For the 2014 top-schools rankings, Greenway gathered data from 693 professional practices and corporations, an almost 250 percent increase from the number of firms (282) responding to the 2013 survey.
To supplement its information, Greenway also asked 89 deans and chairs of architecture schools what they consider to be the significant issues facing architectural educators today and polled 2,760 students about their satisfaction with their architectural education.
While the U.S. economy is still sluggish, the employment rate for these architecture graduates is higher now than in 2009, when unemployment was 13.9 percent for recent college graduates in architecture, and 9.2 percent for those over age 30, according to the Georgetown Centre on Education and the Workforce.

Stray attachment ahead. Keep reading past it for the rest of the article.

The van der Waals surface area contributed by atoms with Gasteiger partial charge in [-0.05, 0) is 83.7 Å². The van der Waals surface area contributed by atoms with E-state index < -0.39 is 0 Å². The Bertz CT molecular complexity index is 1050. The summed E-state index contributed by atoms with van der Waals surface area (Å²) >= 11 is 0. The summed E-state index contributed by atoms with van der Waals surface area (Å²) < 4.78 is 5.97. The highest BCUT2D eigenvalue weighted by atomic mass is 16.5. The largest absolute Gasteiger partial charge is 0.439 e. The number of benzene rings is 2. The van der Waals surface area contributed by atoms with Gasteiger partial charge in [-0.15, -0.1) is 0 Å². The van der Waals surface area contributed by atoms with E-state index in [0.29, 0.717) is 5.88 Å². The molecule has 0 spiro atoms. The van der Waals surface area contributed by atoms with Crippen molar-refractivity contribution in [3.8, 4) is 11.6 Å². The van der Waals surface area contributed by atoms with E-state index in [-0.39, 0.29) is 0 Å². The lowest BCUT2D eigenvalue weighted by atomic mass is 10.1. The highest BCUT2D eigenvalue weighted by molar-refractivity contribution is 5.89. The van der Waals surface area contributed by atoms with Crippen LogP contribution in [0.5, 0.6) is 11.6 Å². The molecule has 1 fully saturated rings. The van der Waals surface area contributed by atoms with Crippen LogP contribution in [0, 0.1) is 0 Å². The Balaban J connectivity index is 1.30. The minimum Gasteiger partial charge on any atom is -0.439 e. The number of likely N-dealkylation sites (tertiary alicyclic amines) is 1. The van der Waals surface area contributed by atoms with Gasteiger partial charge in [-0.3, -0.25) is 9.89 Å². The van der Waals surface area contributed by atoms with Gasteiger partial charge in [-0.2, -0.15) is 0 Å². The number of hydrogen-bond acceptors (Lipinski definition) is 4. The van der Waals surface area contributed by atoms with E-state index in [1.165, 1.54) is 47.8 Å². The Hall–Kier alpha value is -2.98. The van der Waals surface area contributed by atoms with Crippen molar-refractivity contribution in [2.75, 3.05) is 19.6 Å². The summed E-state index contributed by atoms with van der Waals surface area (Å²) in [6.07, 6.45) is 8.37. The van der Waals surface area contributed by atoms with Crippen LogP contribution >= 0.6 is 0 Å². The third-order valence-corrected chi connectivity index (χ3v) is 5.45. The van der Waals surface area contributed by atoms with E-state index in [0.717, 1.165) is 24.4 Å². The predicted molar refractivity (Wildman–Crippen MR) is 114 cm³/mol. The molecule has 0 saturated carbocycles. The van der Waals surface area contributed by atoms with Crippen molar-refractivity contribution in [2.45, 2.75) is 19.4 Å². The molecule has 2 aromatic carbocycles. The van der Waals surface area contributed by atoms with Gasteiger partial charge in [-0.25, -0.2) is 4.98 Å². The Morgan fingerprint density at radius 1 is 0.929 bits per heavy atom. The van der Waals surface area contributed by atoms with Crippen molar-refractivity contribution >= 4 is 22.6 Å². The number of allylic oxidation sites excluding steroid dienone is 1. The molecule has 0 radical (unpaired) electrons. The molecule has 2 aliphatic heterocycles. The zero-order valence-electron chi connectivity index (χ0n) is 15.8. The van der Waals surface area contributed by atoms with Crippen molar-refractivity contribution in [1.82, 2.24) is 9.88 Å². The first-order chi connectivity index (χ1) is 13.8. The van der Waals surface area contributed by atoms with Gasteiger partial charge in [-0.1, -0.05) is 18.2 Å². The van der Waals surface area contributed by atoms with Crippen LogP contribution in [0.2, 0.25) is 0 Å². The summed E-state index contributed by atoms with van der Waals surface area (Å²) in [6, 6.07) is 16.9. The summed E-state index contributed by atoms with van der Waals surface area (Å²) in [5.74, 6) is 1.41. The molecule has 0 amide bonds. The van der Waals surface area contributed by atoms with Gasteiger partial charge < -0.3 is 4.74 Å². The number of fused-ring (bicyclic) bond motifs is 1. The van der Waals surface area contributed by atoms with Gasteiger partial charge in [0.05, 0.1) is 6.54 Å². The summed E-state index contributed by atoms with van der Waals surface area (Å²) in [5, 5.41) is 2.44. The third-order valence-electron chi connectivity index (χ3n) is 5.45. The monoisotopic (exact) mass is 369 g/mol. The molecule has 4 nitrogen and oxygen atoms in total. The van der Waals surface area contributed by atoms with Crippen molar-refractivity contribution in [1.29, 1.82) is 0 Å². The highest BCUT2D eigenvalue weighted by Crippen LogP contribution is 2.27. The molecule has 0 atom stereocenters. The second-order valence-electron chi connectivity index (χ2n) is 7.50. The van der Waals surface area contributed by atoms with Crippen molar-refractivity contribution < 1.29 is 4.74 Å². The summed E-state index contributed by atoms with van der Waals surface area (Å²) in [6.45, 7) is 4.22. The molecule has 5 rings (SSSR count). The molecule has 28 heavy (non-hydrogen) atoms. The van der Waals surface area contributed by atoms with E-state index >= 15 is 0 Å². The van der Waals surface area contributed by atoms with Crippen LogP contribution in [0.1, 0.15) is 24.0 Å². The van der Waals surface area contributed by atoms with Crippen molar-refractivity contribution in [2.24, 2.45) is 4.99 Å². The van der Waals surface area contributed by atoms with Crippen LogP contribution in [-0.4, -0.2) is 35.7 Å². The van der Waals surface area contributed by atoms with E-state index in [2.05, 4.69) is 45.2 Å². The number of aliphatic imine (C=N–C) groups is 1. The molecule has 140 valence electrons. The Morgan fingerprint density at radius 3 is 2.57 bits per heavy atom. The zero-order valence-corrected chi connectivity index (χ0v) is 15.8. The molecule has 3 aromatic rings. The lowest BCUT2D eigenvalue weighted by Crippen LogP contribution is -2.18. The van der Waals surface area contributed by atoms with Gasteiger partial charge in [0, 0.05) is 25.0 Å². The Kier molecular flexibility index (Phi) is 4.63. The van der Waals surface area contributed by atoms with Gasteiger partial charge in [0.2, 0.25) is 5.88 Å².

Currently unemployment is about 5 percent, according to the Department of Labour, although Greenway estimates that the number is sometimes closer to 0, depending on the region.
Enrolment in architecture schools is at a plateau: the National Architectural Accrediting Board reports that 15,187 students were enrolled in 2012 in 57 B.Arch. programs and 11,277 students were in the 95 M.Arch. programs. The numbers of students overall decreased by 2.3 percent from the previous academic year.
As Cramer notes, schools need to be concerned about supplying enough well-trained architects to meet the demand.